The larger goal of those tests and this new one is to personalize the experience of participating in Twitter conversations by showcasing what the people you follow are saying, while also making a conversation easier to follow by seeing when the original poster and those they mentioned have chimed in.
This latest test takes things a step further by actually subscribing you to those sorts of replies — or even all the replies to a tweet, if you choose.
Why it matters: As Twitter continues to introduce tools that cater to better conversations on its platform, communicators should note the multitude of opportunities that Twitter provides to enhance social media strategies as well as media relations, content marketing and executive communications efforts.
Use Twitter to quickly and effectively publish your organization’s news and content. If your leaders are active, they can share updates and opinions, which can build trust among stakeholders.
To highlight consumers’ changing ways of consuming news through Twitter trends and conversations, here’s an interaction regarding Oakland Raiders player Antonio Brown, tweeted by Sports Illustrated’s Michael Silver:
- Using targeted Twitter lists to fine-tune your online monitoring
- Report: 83% of journalists use Twitter—but most still want email pitches
- Twitter touts reform as the key reason for its recent success
WHAT YOU SAID
We asked you to caption a GIF that encapsulates PR pros’ often hectic schedules and late-night work fests, and several of you offered remarks that will make any communicator nod in agreement (and perhaps shed a tear):
"Strategic Communication Plan"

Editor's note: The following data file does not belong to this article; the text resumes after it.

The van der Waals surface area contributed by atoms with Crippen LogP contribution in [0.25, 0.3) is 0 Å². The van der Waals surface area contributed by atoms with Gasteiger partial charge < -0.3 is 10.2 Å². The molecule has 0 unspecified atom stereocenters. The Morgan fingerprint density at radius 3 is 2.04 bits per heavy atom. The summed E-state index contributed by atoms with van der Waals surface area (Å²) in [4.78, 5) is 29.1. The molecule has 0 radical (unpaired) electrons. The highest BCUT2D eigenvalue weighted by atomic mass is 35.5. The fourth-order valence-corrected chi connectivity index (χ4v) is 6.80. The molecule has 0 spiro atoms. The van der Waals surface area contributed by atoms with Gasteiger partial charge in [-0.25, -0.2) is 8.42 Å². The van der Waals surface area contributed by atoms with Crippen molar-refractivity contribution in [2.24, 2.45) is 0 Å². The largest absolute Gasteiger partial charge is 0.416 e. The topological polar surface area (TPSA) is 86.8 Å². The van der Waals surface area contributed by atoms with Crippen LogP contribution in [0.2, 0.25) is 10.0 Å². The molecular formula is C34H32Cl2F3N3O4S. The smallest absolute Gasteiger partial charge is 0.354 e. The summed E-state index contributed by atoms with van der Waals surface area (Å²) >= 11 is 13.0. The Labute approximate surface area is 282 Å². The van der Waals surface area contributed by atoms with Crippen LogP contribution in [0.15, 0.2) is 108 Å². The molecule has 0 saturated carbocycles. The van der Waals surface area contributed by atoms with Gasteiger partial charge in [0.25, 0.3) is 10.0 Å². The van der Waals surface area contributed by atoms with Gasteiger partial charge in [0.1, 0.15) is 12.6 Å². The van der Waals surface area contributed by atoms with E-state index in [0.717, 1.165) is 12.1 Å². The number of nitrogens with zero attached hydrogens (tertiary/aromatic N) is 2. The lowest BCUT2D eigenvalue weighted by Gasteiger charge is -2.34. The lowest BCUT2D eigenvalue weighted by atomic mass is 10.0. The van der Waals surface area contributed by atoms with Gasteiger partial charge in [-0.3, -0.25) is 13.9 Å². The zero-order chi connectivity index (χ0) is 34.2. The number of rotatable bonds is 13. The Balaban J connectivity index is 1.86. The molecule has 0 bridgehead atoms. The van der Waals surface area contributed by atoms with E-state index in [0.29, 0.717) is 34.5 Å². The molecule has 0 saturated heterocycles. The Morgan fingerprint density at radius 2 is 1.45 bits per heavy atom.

— Chris Floore (@ChrisFloore) August 12, 2019
Can you hop on a call at 5:00?
— Hot Paper Lantern (@HotPaperLantern) August 12, 2019
“Can you guys pull something together real quick? It needs to go out ASAP” pic.twitter.com/Pfu6jU44q6
— Hannah Krafka (@hannahkrafka) August 12, 2019
"Famous Last Words"
— ARPR (@AR__PR) August 12, 2019
We want you to know that PR Daily’s team can relate, PR pros. Here’s a caption courtesy of Ragan Communications’ executive editor:
"This will take two phone calls. Ten minutes, tops."#MorningScoop
— word_czar (@word_czar) August 12, 2019
Earned media is a still the cornerstone of the PR role, and that means knowing how to pitch a journalist your story. What’s the best tool at your disposal for grabbing an overworked reporter’s attention?
What's the best tool at your disposal to grab an overworked journalist's attention? Tell us what works for you with the #MorningScoop.
— PR Daily (@PRDaily) August 13, 2019
Did we miss your favorite tool? Please tell us about it with the hashtag #MorningScoop, or leave a note in the comments.